Sunday, June 19, 2016

3. Tempus

2     -     3     -     4

Omnia fert aetas secum, aufert omnia secum;
   Omnia tempus habent, omnia tempus habet.

Age all things brings, all things bears hence with it:
All things have Time, and Time hath all things fit.

: John Owen (c.1564-c.1628), Epigrammata, 3.131. Meter: Elegiac. The English version is by Thomas Harvey. In the first line, the poem plays on the contrast between fert and aufert; in the second line, the contrast is between tempus as object and tempus as subject. The poem is inspired by the famous words of Vergil in Eclogue 9: Omnia fert aetas.

Age (aetas) brings all things (omnia fert) with it (secum), it takes away all things with it (aufert omnia secum); all things have their time (omnia habent tempus), time has all things (tempus habet omnia).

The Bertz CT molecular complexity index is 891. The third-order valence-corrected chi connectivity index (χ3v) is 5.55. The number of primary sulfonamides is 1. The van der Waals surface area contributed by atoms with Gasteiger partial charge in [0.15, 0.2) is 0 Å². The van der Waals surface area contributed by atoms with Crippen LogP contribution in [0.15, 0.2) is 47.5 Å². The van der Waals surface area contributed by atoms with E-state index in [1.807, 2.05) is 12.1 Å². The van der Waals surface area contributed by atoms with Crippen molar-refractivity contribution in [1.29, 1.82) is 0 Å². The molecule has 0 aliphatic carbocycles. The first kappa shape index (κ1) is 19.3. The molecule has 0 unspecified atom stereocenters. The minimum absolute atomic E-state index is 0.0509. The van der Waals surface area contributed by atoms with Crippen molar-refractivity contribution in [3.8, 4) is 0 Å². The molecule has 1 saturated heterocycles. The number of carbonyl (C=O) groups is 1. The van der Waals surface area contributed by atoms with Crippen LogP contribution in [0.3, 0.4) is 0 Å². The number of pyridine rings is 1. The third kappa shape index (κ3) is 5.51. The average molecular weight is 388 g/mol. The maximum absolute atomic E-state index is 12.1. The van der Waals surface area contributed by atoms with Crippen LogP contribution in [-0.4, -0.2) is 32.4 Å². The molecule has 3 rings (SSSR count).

The vocabulary is keyed to the DCC Latin Vocabulary list. All the words in this poem are on that list:

aetās -tātis f.: age, time of life
auferō auferre abstulī ablātum: take away
cum: with (prep. + abl.); when, since, although (conjunction + subj.)
ferō ferre tulī lātum: bear, carry
habeō habēre habuī habitum: have, hold
omnis -e: all, every, as a whole
sui, sibi, sē: him- her- itself
tempus -oris n.: time